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common ielts writing mistakes

Common IELTS writing mistakes and how to avoid them

The International English Language Testing System (IELTS) is a critical exam which could change your life for reasons such as working and living abroad. However, it is easy to make mistakes if the below-mentioned points have not been considered. Getting lower test scores may be the reason for an organisation’s rejection of your application, which highlights the importance of this article. 

IELTS have researched and published on their website that candidates usually score lower on the IELTS Writing test than they do on the other language skills (i.e. speaking, reading, and listening). The article discusses mistakes that students make when taking the IELTS writing test. It also offers tips on how to learn from them, so they are avoided.

Remember: It is natural to make mistakes in IELTS exams because of the pressure it brings. But, if you recognise them early and work to correct them, you can easily overcome them. Common difficulties include:

  • Not following the instructions. Make sure you follow the instructions that are provided at the beginning of each section. For example, the task may say, You should spend about 20 minutes on this task”or “Summarise the information by selecting and reporting the main features and make comparisons where relevant”, and the most common, “Write at least 150 words”. Before you answer, take some time to fully recognise what the task is expecting you to do. Read the instructions two or three times if you are still unable to understand it. 


  • Your answer does not answer the question. In the exam, you will have limited time to arrange and structure your argument. Before you begin answering the question, make sure you plan the structure of the essay. This will help you create a well-organised answer. After you have completed a task, make sure you proofread your answer, and make changes if needed. Proof reading is extremely important, but only a few students do it. It will help you correct any errors made in your writing, so it is recommended.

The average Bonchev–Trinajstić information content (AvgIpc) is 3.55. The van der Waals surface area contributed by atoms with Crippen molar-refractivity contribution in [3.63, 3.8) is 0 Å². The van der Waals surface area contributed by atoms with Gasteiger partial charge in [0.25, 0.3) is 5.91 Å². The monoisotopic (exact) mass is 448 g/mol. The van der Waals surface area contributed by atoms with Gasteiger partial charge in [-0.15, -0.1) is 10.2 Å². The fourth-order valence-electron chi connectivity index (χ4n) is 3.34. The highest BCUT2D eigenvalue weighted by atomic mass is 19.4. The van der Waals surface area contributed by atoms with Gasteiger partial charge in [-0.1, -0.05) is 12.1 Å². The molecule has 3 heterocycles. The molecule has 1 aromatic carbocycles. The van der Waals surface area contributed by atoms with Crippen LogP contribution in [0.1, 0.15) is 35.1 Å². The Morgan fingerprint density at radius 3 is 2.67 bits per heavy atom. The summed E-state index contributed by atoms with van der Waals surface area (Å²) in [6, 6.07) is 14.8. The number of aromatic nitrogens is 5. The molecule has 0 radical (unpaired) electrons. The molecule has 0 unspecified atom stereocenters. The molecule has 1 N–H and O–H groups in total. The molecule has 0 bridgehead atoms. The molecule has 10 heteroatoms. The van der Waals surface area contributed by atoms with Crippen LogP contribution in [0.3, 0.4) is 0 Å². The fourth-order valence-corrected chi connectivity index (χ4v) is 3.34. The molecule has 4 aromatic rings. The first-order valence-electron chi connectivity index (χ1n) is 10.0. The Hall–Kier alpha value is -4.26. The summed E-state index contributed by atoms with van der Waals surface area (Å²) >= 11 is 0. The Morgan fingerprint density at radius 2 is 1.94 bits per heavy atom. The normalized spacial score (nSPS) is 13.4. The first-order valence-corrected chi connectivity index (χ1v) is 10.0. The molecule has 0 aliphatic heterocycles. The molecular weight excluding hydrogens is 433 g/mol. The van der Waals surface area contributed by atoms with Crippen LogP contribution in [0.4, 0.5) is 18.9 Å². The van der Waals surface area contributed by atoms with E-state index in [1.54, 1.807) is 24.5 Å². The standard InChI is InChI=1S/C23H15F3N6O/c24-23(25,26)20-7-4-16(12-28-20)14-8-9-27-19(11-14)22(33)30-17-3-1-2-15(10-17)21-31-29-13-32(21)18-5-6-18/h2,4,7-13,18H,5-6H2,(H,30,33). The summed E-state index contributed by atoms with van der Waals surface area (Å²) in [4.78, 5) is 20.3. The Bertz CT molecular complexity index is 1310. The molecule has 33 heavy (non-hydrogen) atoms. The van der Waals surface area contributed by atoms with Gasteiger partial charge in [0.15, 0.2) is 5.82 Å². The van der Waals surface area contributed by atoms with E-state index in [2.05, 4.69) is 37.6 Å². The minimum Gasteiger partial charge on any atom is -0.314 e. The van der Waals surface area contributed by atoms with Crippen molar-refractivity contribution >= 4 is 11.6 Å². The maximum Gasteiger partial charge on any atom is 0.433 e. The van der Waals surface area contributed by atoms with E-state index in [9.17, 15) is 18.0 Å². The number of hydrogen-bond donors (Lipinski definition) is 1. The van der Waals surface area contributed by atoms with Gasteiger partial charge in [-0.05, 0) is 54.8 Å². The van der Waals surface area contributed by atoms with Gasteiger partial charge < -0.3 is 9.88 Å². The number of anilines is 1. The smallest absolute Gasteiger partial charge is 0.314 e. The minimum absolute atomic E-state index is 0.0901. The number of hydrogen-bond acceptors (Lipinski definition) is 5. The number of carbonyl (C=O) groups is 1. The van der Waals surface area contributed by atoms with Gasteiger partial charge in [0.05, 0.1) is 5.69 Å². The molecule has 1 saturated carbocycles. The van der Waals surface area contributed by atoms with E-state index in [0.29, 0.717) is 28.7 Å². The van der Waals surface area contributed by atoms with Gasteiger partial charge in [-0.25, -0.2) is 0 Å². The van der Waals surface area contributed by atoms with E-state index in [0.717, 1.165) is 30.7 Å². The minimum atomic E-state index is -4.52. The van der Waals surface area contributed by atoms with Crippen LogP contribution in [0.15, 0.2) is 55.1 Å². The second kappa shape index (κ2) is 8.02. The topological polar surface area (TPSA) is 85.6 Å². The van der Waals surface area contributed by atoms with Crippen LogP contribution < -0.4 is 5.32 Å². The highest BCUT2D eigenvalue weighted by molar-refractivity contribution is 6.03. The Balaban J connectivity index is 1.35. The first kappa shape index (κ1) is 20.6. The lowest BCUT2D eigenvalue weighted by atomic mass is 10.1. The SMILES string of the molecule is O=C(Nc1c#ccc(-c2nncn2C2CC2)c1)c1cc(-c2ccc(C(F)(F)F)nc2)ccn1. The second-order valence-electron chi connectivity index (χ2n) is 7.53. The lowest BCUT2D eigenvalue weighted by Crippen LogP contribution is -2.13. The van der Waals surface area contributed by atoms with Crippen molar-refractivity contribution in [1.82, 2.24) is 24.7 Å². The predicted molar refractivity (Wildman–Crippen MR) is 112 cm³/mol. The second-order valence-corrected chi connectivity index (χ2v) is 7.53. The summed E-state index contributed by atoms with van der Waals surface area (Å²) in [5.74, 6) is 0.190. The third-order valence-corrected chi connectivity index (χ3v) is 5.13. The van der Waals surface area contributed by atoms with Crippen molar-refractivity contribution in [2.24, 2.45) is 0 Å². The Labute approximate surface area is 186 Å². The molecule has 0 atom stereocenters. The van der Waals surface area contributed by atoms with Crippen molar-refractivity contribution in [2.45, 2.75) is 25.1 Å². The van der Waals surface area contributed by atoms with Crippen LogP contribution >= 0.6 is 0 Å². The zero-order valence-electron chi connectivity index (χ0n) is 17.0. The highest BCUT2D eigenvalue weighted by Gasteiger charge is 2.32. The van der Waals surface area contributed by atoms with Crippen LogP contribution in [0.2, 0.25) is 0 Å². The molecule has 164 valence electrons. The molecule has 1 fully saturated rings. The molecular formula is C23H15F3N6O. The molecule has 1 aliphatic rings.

• Not keeping to the word count. Follow the word count when you are completing your IELTS writing tasks. If you have a task of writing a letter or report of 150 words, do not go over or under this! To make sure you stick to the word count, it is highly advisable to count the words after finishing a task.


  • Having limited vocabulary means you wouldn’t be able to express yourself, meaning your answers wouldn’t be as accurate as you would like it to be in your IELTS writing answers. This means, if you use the same vocabulary throughout a task, you might receive a low score. Be confident in your answers by taking general English classes in an English language school or enrol onto IELTS exam preparation classes. The teachers will tell you what to expect in the writing tasks 1 and 2- giving you confidence.


There’s a theory that practising any skill for 10,000 hours is enough to make you skilful and knowledgeable. However, I am not advising you to practise for this many hours, but why not invest a few hours a day in working for something you can be proud of? 

Author: Uwais, English Teacher